You can even visit all posts, time to time, when reaching the bottom end of each page and click on the Older Post button.

- If you arrived here at the main page via bookmark you can visit all the site scrolling the left blog archive of all posts of the month/year pointing were you want , or more simple You can even visit all blog posts, from newer to older, clicking at the end of each bottom page on the Older Post button.
So you can see all the blog/site content surfing all pages in it.

- The search this blog feature provided by Google is a real search engine. If you're pointing particular things it will search IT for you; or you can place a brand name in the search query at your choice and visit all results page by page. It's useful since the content of the site is very large.

Note that if you don't find what you searched for, try it after a period of time; the site is a never ending job !

Every CRT Television saved let revive knowledge, thoughts, moments of the past life which will never return again.........

Many contemporary "televisions" (more correctly named as displays) would not have this level of staying power, many would ware out or require major services within just five years or less and of course, there is that perennial bug bear of planned obsolescence where components are deliberately designed to fail and, or manufactured with limited edition specificities..... and without considering........picture......sound........quality........

..............The bitterness of poor quality is remembered long after the sweetness of todays funny gadgets low price has faded from memory........ . . . . . .....
Don't forget the past, the end of the world is upon us! Pretty soon it will all turn to dust!

Have big FUN ! !
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©2010, 2011, 2012, 2013, 2014 Frank Sharp - You do not have permission to copy photos and words from this blog, and any content may be never used it for auctions or commercial purposes, however feel free to post anything you see here with a courtesy link back, btw a link to the original post here , is mandatory.
All sets and apparates appearing here are property of
Engineer Frank Sharp. NOTHING HERE IS FOR SALE !

Wednesday, February 5, 2014

TELEVIDEON MOD. TEE112 YEAR 1978.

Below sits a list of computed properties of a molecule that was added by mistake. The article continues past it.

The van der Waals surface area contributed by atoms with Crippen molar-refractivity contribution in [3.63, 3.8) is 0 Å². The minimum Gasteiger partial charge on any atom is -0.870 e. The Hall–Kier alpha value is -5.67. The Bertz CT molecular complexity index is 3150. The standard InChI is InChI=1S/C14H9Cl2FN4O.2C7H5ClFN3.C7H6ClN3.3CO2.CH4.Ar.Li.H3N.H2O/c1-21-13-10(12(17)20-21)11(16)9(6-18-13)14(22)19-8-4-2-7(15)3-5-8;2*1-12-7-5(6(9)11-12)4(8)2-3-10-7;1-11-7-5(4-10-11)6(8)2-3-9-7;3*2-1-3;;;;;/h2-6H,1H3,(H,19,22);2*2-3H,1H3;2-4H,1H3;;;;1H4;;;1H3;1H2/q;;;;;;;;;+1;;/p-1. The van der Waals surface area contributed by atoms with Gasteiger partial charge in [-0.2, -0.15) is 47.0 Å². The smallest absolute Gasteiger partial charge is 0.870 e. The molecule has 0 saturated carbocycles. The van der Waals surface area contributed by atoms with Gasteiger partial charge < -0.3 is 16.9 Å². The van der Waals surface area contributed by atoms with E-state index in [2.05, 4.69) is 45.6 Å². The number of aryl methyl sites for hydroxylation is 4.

The TELEVIDEON MOD. TEE112  is a 12 inches (31cm) portable little B/W television with 8 programs keyboard preselection with potentiometric tuning system.
The mechanical turret approach to television tuning has been used almost exclusively for the past 60 years. Even though replete with the inherent disadvantages of mechanical complexity, unreliability and cost, such apparatus has been technically capable of performing its intended function and as a result the consumer has had to bear the burdens associated with the device. However, with the " recent "  Broadcast demands for parity of tuning for UHF and VHF channels, the increasing number of UHF and cable TV stations have imposed new tuning performance requirements which severely tax the capability of the mechanical turret tuner. Consequently, attempts are now being made to provide all electronic tuning to meet the new requirements.

 One " " new " " tuning system currently being incorporated in some television receivers uses a varactor tuner which overcomes some of the disadvantages of mechanical turret tuner by accomplishing tuning electronically. As the name indicates, the heart of such a tuner is a varactor diode which is used as a capacitive tuning element in the RF and local oscillator sections. In this system, channel selection is made by applying a given reverse bias voltage to the varactor to change its electrical capacitance. The channel selection biasing can be performed by mechanically or electrically switching approximately 5 or many more preset potentiometers.